To help create these “aha” moments for my SQL class, consciously and subconsciously I employed practical applications of effective curriculum delivery based on learning theory insights. I was intentional about how I presented the workshop material, creating opportunities to have conversations about concepts in plain english without tech jargon, and understanding a small bit about each of the learner’s backgrounds so I could use analogies and references that were most familiar. I integrated examples based in commonly used applications, such as Facebook and, as well as analyzing particularly resonant data sets such as police misconduct rates and public school funding trends.

Meaningful and relevant context looks different for learners with different lived experiences. If I’m learning a topic and only presented with work, research, problem sets, etc that don’t speak to any of my own lived experiences, my brain works harder to organize the new information. Therefore, it’s essential that curriculum design, and ideas presented in workshops, classes, or books create deliberate references to the learners’ prior knowledge. Offering content is just the start of the revolution: we must also offer opportunities for the application of the information and create the conversations that make that content relevant. An intentional focus on such will not only increase retention in STEM academic settings, but will also increase retention in STEM careers long-term.

We also need to recognize the role of relationship-based learning in educational environments for marginalized people.

Collaborators of color gather around a laptop in a conference room.

Photo CC-BY WOCinTech Chat.

Our context for learning is affected by environment. We know that the single percentages of people of color working in engineering departments often feel isolated. We also know that this isolation often starts in the halls of academic institutions and code schools. This is particularly important to understand for learners of color in technology specifically, as relationship-based learning assumes that you have enough relationships with teachers, mentors, colleagues and peers that respect you enough to engage in this; for too many people of color in STEM, this is not the case. Yet relationships in learning environments heavily impact performance; for example, “Students are motivated when they believe that teachers treat them like people and care about them personally and educationally. When teachers apply in the classroom their knowledge of human needs, amazing things happen. These teachers treat students with respect; offer meaningful, significant choices; create valuable, fun, or interesting learning opportunities; and foster relationships that help students see teachers as teachers and not as dictators, judges, juries, or enemies” (Rogers & Renard, Relationship-Driven Teaching, 1999). The importance of relationships in learning also extends to our relationships with other students, and larger systems of support and mentorship.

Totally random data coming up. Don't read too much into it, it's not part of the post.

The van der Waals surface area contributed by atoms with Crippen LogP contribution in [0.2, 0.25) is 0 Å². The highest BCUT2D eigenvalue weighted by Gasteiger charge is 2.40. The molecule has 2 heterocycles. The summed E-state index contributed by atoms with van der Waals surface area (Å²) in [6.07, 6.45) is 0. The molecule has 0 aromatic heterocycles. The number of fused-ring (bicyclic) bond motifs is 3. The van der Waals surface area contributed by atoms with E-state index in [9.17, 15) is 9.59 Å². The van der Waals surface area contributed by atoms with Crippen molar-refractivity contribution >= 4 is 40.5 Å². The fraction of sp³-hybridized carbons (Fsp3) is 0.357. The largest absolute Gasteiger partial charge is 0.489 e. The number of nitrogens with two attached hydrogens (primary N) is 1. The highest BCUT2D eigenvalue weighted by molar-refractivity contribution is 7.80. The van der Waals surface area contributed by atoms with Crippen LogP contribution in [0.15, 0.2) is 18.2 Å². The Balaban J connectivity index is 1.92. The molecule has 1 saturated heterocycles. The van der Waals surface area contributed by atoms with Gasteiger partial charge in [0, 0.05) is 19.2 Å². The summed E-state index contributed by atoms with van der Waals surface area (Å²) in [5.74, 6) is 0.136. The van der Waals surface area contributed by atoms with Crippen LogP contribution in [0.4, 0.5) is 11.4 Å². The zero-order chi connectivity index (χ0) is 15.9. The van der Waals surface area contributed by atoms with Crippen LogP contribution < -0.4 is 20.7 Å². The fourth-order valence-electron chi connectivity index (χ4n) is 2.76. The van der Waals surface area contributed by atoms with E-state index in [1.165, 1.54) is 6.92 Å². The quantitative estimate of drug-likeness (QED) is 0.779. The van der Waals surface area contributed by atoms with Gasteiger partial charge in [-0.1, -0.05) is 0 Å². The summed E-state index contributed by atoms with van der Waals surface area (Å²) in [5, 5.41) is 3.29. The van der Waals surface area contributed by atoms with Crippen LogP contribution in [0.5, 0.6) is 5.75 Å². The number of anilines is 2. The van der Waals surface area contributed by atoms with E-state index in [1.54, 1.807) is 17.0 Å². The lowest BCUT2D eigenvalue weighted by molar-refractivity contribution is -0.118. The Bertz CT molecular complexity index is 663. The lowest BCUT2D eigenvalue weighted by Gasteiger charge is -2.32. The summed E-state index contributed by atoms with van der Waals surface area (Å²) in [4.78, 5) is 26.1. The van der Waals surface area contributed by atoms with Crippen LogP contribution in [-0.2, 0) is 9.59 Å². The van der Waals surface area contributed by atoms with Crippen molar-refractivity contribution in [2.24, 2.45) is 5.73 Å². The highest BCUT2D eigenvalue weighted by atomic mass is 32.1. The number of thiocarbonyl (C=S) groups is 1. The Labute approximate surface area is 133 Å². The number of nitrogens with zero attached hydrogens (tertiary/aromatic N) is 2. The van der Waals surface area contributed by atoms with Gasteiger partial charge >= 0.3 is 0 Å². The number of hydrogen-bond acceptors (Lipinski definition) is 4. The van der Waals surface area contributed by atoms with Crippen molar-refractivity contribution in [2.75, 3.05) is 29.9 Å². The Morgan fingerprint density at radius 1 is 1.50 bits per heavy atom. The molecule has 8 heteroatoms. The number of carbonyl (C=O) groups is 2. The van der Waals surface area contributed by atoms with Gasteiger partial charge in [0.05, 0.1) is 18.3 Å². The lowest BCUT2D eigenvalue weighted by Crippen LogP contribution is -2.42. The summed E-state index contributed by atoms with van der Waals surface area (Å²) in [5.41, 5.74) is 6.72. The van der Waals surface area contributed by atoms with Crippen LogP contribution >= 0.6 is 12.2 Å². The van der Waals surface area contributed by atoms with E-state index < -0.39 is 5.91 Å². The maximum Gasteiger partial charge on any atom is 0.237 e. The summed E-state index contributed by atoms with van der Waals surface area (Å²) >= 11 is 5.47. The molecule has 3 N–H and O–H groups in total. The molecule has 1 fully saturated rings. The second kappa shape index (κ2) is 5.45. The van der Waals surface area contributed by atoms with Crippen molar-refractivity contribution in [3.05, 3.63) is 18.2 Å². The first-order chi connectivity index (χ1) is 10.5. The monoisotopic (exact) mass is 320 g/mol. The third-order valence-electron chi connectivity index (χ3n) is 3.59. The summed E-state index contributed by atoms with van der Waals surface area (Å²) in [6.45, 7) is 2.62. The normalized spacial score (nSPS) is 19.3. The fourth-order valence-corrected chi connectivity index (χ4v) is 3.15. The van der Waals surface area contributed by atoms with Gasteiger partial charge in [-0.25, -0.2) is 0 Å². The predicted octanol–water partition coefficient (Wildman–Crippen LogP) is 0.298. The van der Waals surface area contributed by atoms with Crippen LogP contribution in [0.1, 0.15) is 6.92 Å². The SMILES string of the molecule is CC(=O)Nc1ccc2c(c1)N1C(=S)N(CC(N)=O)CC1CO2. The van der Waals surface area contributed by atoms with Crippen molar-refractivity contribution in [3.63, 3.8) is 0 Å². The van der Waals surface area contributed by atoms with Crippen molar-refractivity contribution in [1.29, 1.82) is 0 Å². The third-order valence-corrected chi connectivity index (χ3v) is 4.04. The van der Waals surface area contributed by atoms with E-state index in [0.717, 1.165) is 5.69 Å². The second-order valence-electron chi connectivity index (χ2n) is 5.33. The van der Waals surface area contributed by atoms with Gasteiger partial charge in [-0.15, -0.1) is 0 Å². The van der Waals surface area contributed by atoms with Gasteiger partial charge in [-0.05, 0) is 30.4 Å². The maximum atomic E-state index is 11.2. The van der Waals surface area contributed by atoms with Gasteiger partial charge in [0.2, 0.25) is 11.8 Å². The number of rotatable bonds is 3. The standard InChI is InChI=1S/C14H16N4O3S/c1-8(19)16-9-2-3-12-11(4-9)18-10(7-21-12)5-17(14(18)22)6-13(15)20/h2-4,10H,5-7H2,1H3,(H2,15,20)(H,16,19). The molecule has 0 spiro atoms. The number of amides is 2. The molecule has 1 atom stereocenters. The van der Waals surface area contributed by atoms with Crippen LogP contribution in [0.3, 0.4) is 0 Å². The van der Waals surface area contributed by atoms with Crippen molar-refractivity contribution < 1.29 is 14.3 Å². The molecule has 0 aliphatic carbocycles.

In 2006, I taught myself to code with VB.NET and learned to build web applications with Drupal. That winter, I started my first professional role as a Java developer with Accenture. The first 30 days in that role was one of the most intense learning experiences of my career: all new hires were given exactly 4 weeks to pass an extensive written exam on the Java programming language as well as build a functional web application according to specs. I was the only black woman in my cohort and the only hire without a CS degree. Imposter Syndrome was at its peak and the first few days felt utterly overwhelming for me. I was constantly asking myself if I was smart enough to make it and it seemed so many environmental factors confirmed my incompetence. I was the other. Maybe this engineering thing wasn’t really for people like me.